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Megavoltage radiotherapy for the treatment of degenerative joint disease in dogs: results of a preliminary experience in an Italian Radiotherapy Centre


Rossi, Federica; Cancedda, Simona; Leone, Vito Ferdinando; Rohrer Bley, Carla; Laganga, Paola (2018). Megavoltage radiotherapy for the treatment of degenerative joint disease in dogs: results of a preliminary experience in an Italian Radiotherapy Centre. Frontiers in Veterinary Science, 5:74.

Abstract

The aim of the study was to evaluate the efficacy and toxicity of a low-dose radiotherapy treatment in dogs with osteoarthritis (OA). Inclusion criteria were dogs affected by OA of one or multiple joints, with lameness, previously treated with medical therapy and referred for radiotherapy because of chronic unresponsive pain. After suspension of medical therapy, dogs underwent external beam radiotherapy treatments delivered in three fractions of 2 Gy each. Four of these dogs had one (three dogs) to four (one dog) additional courses of radiation. Medical records were reviewed and follow-up information was collected by clinical recheck and owners interview. Twenty-five dogs matched the inclusion criteria; among them, 21 had one course of RT and 4 underwent multiple treatments, respectively 218, 266, 39, and 1,384 days after the first treatment. Clinical improvement was observed in 92% of patients with median benefit duration of 356 days after the first treatment, and 418 days after the second treatment. No side effects were recorded. In this group of patients, radiotherapy was effective, well tolerated, and repeatable, leading to an improvement of quality of life in dogs with degenerative joint disease unresponsive to medical treatments.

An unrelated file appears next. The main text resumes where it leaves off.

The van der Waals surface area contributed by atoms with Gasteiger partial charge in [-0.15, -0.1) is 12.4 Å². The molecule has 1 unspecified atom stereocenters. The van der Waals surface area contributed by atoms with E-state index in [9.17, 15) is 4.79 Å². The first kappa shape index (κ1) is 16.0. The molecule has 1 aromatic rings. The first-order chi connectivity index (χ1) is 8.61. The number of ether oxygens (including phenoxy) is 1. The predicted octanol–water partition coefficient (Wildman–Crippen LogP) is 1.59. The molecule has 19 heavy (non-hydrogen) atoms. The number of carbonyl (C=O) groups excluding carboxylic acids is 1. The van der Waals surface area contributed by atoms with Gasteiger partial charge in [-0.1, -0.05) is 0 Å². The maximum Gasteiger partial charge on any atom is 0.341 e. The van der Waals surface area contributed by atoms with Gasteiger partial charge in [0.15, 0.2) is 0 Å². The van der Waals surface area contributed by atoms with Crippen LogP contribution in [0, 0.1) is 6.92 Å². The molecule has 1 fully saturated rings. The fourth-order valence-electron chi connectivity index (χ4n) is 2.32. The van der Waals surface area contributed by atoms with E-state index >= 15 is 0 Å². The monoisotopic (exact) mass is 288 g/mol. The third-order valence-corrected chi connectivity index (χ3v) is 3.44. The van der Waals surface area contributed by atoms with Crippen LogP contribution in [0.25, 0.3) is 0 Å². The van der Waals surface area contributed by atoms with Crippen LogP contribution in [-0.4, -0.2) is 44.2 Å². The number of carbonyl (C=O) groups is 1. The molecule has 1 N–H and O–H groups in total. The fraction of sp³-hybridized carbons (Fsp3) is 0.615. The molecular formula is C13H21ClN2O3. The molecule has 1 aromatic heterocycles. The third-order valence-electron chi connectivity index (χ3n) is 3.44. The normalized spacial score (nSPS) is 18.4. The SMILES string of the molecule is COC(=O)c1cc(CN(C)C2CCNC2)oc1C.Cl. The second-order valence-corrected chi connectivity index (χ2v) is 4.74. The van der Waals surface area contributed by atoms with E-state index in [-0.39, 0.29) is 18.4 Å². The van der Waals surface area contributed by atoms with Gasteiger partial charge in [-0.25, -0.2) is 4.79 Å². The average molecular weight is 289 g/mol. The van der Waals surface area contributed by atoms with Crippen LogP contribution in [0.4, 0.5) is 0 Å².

Abstract

The aim of the study was to evaluate the efficacy and toxicity of a low-dose radiotherapy treatment in dogs with osteoarthritis (OA). Inclusion criteria were dogs affected by OA of one or multiple joints, with lameness, previously treated with medical therapy and referred for radiotherapy because of chronic unresponsive pain. After suspension of medical therapy, dogs underwent external beam radiotherapy treatments delivered in three fractions of 2 Gy each. Four of these dogs had one (three dogs) to four (one dog) additional courses of radiation. Medical records were reviewed and follow-up information was collected by clinical recheck and owners interview. Twenty-five dogs matched the inclusion criteria; among them, 21 had one course of RT and 4 underwent multiple treatments, respectively 218, 266, 39, and 1,384 days after the first treatment. Clinical improvement was observed in 92% of patients with median benefit duration of 356 days after the first treatment, and 418 days after the second treatment. No side effects were recorded. In this group of patients, radiotherapy was effective, well tolerated, and repeatable, leading to an improvement of quality of life in dogs with degenerative joint disease unresponsive to medical treatments.

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Item Type:Journal Article, refereed, original work
Communities & Collections:05 Vetsuisse Faculty > Veterinary Clinic > Department of Small Animals
Dewey Decimal Classification:570 Life sciences; biology
630 Agriculture
Uncontrolled Keywords:canine; degenerative joint disease; dog; low-dose radiotherapy; osteoarthritis
Language:English
Date:10 April 2018
Deposited On:30 Nov 2018 16:54
Last Modified:24 Sep 2019 23:55
Publisher:Frontiers Research Foundation
ISSN:2297-1769
OA Status:Gold
Free access at:PubMed ID. An embargo period may apply.
Publisher DOI:https://doi.org/10.3389/fvets.2018.00074
PubMed ID:29692993

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